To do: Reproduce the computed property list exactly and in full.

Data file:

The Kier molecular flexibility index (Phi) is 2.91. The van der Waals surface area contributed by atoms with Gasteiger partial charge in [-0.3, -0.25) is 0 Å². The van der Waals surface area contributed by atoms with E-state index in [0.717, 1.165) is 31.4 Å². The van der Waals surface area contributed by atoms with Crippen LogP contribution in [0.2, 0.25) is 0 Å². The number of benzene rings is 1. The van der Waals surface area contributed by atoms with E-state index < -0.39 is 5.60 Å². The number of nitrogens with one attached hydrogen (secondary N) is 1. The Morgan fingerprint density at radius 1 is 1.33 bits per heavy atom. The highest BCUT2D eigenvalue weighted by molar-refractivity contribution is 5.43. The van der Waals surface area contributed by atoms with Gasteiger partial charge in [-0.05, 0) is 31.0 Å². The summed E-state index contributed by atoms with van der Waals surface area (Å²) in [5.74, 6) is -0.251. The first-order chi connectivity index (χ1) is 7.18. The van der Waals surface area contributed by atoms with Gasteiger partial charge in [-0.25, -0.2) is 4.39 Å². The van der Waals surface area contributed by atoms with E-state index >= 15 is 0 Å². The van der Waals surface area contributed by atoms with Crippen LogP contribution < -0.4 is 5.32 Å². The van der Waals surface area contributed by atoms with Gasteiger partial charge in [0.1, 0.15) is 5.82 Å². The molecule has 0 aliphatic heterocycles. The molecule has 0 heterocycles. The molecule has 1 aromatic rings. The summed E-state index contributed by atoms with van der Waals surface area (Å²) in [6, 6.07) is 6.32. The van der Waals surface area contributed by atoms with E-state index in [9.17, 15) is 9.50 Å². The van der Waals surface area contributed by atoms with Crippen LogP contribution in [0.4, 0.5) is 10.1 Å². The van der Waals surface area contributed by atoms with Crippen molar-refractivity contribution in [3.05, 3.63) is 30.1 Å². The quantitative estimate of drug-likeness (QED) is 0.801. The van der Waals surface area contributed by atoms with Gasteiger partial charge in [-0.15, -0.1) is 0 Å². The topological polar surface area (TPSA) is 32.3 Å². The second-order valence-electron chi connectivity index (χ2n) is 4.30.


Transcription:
The Kier molecular flexibility index (Phi) is 2.91. The van der Waals surface area contributed by atoms with Gasteiger partial charge in [-0.3, -0.25) is 0 Å². The van der Waals surface area contributed by atoms with E-state index in [0.717, 1.165) is 31.4 Å². The van der Waals surface area contributed by atoms with Crippen LogP contribution in [0.2, 0.25) is 0 Å². The number of benzene rings is 1. The van der Waals surface area contributed by atoms with E-state index < -0.39 is 5.60 Å². The number of nitrogens with one attached hydrogen (secondary N) is 1. The Morgan fingerprint density at radius 1 is 1.33 bits per heavy atom. The highest BCUT2D eigenvalue weighted by molar-refractivity contribution is 5.43. The van der Waals surface area contributed by atoms with Gasteiger partial charge in [-0.05, 0) is 31.0 Å². The summed E-state index contributed by atoms with van der Waals surface area (Å²) in [5.74, 6) is -0.251. The first-order chi connectivity index (χ1) is 7.18. The van der Waals surface area contributed by atoms with Gasteiger partial charge in [-0.25, -0.2) is 4.39 Å². The van der Waals surface area contributed by atoms with E-state index >= 15 is 0 Å². The van der Waals surface area contributed by atoms with Crippen LogP contribution < -0.4 is 5.32 Å². The van der Waals surface area contributed by atoms with Gasteiger partial charge in [0.1, 0.15) is 5.82 Å². The molecule has 0 aliphatic heterocycles. The molecule has 0 heterocycles. The molecule has 1 aromatic rings. The summed E-state index contributed by atoms with van der Waals surface area (Å²) in [6, 6.07) is 6.32. The van der Waals surface area contributed by atoms with E-state index in [9.17, 15) is 9.50 Å². The van der Waals surface area contributed by atoms with Crippen LogP contribution in [0.4, 0.5) is 10.1 Å². The van der Waals surface area contributed by atoms with Crippen molar-refractivity contribution in [3.05, 3.63) is 30.1 Å². The quantitative estimate of drug-likeness (QED) is 0.801. The van der Waals surface area contributed by atoms with Gasteiger partial charge in [-0.15, -0.1) is 0 Å². The topological polar surface area (TPSA) is 32.3 Å². The second-order valence-electron chi connectivity index (χ2n) is 4.30.